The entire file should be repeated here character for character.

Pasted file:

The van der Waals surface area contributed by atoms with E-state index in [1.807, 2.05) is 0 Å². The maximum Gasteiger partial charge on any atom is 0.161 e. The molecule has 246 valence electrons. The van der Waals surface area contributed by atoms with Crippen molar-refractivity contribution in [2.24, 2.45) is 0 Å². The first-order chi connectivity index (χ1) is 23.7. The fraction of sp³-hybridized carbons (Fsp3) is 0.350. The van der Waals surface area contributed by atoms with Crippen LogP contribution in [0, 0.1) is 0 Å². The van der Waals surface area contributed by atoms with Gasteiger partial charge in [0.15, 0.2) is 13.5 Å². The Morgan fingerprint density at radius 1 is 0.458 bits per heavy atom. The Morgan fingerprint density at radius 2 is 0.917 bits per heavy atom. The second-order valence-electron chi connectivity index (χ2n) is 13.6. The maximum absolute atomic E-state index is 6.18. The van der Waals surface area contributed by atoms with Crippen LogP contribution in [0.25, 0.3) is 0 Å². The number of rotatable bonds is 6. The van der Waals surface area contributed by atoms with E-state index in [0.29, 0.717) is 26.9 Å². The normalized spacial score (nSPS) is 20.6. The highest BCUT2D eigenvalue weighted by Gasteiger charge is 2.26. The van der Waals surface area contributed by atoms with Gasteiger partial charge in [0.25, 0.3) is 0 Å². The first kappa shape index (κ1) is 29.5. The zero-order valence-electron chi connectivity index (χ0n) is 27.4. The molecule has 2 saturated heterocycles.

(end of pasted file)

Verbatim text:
The van der Waals surface area contributed by atoms with E-state index in [1.807, 2.05) is 0 Å². The maximum Gasteiger partial charge on any atom is 0.161 e. The molecule has 246 valence electrons. The van der Waals surface area contributed by atoms with Crippen molar-refractivity contribution in [2.24, 2.45) is 0 Å². The first-order chi connectivity index (χ1) is 23.7. The fraction of sp³-hybridized carbons (Fsp3) is 0.350. The van der Waals surface area contributed by atoms with Crippen LogP contribution in [0, 0.1) is 0 Å². The van der Waals surface area contributed by atoms with Gasteiger partial charge in [0.15, 0.2) is 13.5 Å². The Morgan fingerprint density at radius 1 is 0.458 bits per heavy atom. The Morgan fingerprint density at radius 2 is 0.917 bits per heavy atom. The second-order valence-electron chi connectivity index (χ2n) is 13.6. The maximum absolute atomic E-state index is 6.18. The van der Waals surface area contributed by atoms with Crippen LogP contribution in [0.25, 0.3) is 0 Å². The number of rotatable bonds is 6. The van der Waals surface area contributed by atoms with E-state index in [0.29, 0.717) is 26.9 Å². The normalized spacial score (nSPS) is 20.6. The highest BCUT2D eigenvalue weighted by Gasteiger charge is 2.26. The van der Waals surface area contributed by atoms with Gasteiger partial charge in [0.25, 0.3) is 0 Å². The first kappa shape index (κ1) is 29.5. The zero-order valence-electron chi connectivity index (χ0n) is 27.4. The molecule has 2 saturated heterocycles.